Today Ambar and Tara came to gather their personal belongings from their cubes. As probably could have been predicted, Ambar was cheerful and sarcastic and Tara was sniffly. Possibly this was because Tara had about eight times as much stuff to carry home.

While people stood around helping and gossiping, Greg Skinner (a cow orker, one who's been with altavista almost as long as Ambar) wandered by, and mentioned that he'd found my page while doing web search for Tara's, which in turn led him to Liralen, whom he apparently knows of old but had not heard anything of in many years. I now feel that my page has justified its existance.

After packing, there was anti-celebratory lunching at Chef Chu's for assorted erstwhile cow orkers. Now there is lying around bloatedly.

* * *

I broke Kit's new book! Now she has to fix it!

Perhaps my business card should read "Brainsucking * Cynicism * Fiction QA".

* * *

Another successful writing experience. This is working quite well, really, although it seems slow because each day's increment is so small.

The first two episodes of Maze explain a bit more about what was going on in the ones I watched before, but don't otherwise change my impression of the show.

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19 September 2001 - Wednesday

Catchup writing and tonight's writing done! More or less, since some of it was rewriting, but after deleting everything that needed to go, I wrote 300 words, so I figure that's good enough.

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18 September 2001 - Tuesday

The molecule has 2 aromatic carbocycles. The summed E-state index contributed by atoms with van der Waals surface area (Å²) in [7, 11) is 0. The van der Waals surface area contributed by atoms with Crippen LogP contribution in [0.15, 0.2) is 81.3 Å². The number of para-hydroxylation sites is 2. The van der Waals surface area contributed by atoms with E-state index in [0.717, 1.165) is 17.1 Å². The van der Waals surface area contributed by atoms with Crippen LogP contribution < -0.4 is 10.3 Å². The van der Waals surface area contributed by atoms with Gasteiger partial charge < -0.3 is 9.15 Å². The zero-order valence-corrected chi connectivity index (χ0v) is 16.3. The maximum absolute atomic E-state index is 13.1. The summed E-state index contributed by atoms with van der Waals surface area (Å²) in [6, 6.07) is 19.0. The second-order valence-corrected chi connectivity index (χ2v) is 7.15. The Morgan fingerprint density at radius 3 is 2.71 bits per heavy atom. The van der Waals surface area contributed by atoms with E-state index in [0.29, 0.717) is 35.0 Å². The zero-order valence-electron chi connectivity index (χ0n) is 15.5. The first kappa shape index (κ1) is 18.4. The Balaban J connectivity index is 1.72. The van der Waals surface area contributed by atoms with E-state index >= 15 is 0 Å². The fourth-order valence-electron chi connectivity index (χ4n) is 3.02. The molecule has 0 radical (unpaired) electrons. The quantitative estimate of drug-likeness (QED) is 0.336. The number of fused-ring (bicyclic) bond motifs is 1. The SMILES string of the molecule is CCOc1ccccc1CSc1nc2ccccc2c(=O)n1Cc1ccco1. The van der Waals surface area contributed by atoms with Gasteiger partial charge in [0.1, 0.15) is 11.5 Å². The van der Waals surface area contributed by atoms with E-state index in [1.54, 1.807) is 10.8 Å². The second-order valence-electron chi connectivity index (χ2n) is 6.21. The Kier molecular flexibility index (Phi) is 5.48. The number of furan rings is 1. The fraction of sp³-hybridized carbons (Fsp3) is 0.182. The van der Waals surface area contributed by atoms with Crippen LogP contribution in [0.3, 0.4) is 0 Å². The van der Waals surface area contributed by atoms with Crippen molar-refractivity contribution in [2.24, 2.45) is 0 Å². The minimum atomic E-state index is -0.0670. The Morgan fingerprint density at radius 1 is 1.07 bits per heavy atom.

Angie has come through with the Maze tapes! Now I need only find a time to watch them, since tonight is Sailor Stars at the Bertani-Youngs' and tomorrow is both new comics and catchup writing for tonight (for now I sleep).

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17 September 2001 - Monday

Today's exciting news: Ambar and Tara have been laid off by that paragon of employee loyalty, altavista. Bryant has disemboweled himself on the CEO's doormat in protest. Angie and I still have jobs, for the time being, although how long altavista will last is anyone's guess.

* * *

Read two more Charlie Stross stories today. Clearly the only honorable thing to do is suck out and digest my own brain.

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16 September 2001 - Sunday

Today I caught up on yesterday's writing, did laundry, went grocery shopping, read a Charlie Stross story, ate dinner, had a $67 bookstore accident, and did today's writing.

I think I like the writing-a-little-every-day thing; by making it not a huge lump, it no longer seems such a chore, and writing every day, no matter how little, seems much more writerly than only writing once a week. Sure, 150 words a day isn't nearly as ambitious as Kit's and Bryant's thousand-words-a-day program, but I suspect it is much more sustainable. Plus, once I am satisfied with my ability to write 150 words every day, I can move it up to 200 per day (shouldn't be hard; all my chunks so far have been at least 200 words), and then 250, and so on until my brain explodes.